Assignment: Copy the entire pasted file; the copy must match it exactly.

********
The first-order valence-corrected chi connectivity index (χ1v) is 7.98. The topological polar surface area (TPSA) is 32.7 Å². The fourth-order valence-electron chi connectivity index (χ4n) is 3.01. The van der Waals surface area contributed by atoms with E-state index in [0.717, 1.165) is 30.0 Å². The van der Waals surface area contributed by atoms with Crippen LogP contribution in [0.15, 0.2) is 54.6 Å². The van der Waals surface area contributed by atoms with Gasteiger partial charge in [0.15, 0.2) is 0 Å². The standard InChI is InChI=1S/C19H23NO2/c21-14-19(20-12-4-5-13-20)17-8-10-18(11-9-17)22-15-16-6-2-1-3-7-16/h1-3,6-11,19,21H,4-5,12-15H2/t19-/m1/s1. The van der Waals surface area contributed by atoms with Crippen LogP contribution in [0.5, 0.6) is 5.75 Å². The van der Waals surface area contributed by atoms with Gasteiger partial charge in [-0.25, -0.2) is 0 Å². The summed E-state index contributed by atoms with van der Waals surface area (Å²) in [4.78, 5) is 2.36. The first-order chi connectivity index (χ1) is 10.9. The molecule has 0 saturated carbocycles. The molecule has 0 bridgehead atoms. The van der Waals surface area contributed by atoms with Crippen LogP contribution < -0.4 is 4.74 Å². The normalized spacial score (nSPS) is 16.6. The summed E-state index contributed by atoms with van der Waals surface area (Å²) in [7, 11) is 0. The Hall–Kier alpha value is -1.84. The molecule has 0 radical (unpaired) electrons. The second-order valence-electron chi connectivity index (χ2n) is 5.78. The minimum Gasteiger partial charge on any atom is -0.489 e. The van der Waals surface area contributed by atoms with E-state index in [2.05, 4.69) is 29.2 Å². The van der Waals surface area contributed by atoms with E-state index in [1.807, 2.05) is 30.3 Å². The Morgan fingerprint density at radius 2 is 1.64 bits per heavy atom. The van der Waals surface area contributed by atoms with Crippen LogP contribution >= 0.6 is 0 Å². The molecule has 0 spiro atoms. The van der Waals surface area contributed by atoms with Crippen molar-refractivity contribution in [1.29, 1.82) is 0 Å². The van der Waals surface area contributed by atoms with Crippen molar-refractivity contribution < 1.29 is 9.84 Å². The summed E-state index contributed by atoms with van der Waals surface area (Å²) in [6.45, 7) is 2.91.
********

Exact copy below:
The first-order valence-corrected chi connectivity index (χ1v) is 7.98. The topological polar surface area (TPSA) is 32.7 Å². The fourth-order valence-electron chi connectivity index (χ4n) is 3.01. The van der Waals surface area contributed by atoms with E-state index in [0.717, 1.165) is 30.0 Å². The van der Waals surface area contributed by atoms with Crippen LogP contribution in [0.15, 0.2) is 54.6 Å². The van der Waals surface area contributed by atoms with Gasteiger partial charge in [0.15, 0.2) is 0 Å². The standard InChI is InChI=1S/C19H23NO2/c21-14-19(20-12-4-5-13-20)17-8-10-18(11-9-17)22-15-16-6-2-1-3-7-16/h1-3,6-11,19,21H,4-5,12-15H2/t19-/m1/s1. The van der Waals surface area contributed by atoms with Crippen LogP contribution in [0.5, 0.6) is 5.75 Å². The van der Waals surface area contributed by atoms with Gasteiger partial charge in [-0.25, -0.2) is 0 Å². The summed E-state index contributed by atoms with van der Waals surface area (Å²) in [4.78, 5) is 2.36. The first-order chi connectivity index (χ1) is 10.9. The molecule has 0 saturated carbocycles. The molecule has 0 bridgehead atoms. The van der Waals surface area contributed by atoms with Crippen LogP contribution < -0.4 is 4.74 Å². The normalized spacial score (nSPS) is 16.6. The summed E-state index contributed by atoms with van der Waals surface area (Å²) in [7, 11) is 0. The Hall–Kier alpha value is -1.84. The molecule has 0 radical (unpaired) electrons. The second-order valence-electron chi connectivity index (χ2n) is 5.78. The minimum Gasteiger partial charge on any atom is -0.489 e. The van der Waals surface area contributed by atoms with E-state index in [2.05, 4.69) is 29.2 Å². The van der Waals surface area contributed by atoms with E-state index in [1.807, 2.05) is 30.3 Å². The Morgan fingerprint density at radius 2 is 1.64 bits per heavy atom. The van der Waals surface area contributed by atoms with Crippen LogP contribution >= 0.6 is 0 Å². The molecule has 0 spiro atoms. The van der Waals surface area contributed by atoms with Crippen molar-refractivity contribution in [1.29, 1.82) is 0 Å². The van der Waals surface area contributed by atoms with Crippen molar-refractivity contribution < 1.29 is 9.84 Å². The summed E-state index contributed by atoms with van der Waals surface area (Å²) in [6.45, 7) is 2.91.